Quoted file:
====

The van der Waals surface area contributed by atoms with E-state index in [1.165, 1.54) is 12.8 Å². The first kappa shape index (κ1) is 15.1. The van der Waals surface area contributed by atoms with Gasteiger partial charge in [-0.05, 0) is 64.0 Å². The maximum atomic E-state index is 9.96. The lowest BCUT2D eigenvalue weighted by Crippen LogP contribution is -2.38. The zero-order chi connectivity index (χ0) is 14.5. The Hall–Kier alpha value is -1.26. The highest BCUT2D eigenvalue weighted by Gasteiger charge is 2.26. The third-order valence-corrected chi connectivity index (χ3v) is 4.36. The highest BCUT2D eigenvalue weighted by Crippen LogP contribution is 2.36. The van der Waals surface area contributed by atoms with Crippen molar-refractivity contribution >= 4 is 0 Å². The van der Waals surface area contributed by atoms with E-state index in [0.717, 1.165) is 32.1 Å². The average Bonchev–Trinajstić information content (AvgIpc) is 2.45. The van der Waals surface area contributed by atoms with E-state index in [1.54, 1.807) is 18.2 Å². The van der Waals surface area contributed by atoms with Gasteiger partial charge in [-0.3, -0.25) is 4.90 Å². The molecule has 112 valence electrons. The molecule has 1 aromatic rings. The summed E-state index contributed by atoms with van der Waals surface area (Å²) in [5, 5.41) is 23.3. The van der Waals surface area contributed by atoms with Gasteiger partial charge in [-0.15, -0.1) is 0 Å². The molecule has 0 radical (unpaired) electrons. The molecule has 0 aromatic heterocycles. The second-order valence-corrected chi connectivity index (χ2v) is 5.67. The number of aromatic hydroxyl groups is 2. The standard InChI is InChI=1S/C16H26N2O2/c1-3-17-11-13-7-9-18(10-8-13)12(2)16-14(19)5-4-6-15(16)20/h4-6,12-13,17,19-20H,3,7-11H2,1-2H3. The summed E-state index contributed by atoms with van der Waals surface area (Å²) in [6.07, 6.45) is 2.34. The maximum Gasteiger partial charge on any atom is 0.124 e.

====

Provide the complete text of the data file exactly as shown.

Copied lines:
The van der Waals surface area contributed by atoms with E-state index in [1.165, 1.54) is 12.8 Å². The first kappa shape index (κ1) is 15.1. The van der Waals surface area contributed by atoms with Gasteiger partial charge in [-0.05, 0) is 64.0 Å². The maximum atomic E-state index is 9.96. The lowest BCUT2D eigenvalue weighted by Crippen LogP contribution is -2.38. The zero-order chi connectivity index (χ0) is 14.5. The Hall–Kier alpha value is -1.26. The highest BCUT2D eigenvalue weighted by Gasteiger charge is 2.26. The third-order valence-corrected chi connectivity index (χ3v) is 4.36. The highest BCUT2D eigenvalue weighted by Crippen LogP contribution is 2.36. The van der Waals surface area contributed by atoms with Crippen molar-refractivity contribution >= 4 is 0 Å². The van der Waals surface area contributed by atoms with E-state index in [0.717, 1.165) is 32.1 Å². The average Bonchev–Trinajstić information content (AvgIpc) is 2.45. The van der Waals surface area contributed by atoms with E-state index in [1.54, 1.807) is 18.2 Å². The van der Waals surface area contributed by atoms with Gasteiger partial charge in [-0.3, -0.25) is 4.90 Å². The molecule has 112 valence electrons. The molecule has 1 aromatic rings. The summed E-state index contributed by atoms with van der Waals surface area (Å²) in [5, 5.41) is 23.3. The van der Waals surface area contributed by atoms with Gasteiger partial charge in [-0.15, -0.1) is 0 Å². The molecule has 0 radical (unpaired) electrons. The molecule has 0 aromatic heterocycles. The second-order valence-corrected chi connectivity index (χ2v) is 5.67. The number of aromatic hydroxyl groups is 2. The standard InChI is InChI=1S/C16H26N2O2/c1-3-17-11-13-7-9-18(10-8-13)12(2)16-14(19)5-4-6-15(16)20/h4-6,12-13,17,19-20H,3,7-11H2,1-2H3. The summed E-state index contributed by atoms with van der Waals surface area (Å²) in [6.07, 6.45) is 2.34. The maximum Gasteiger partial charge on any atom is 0.124 e.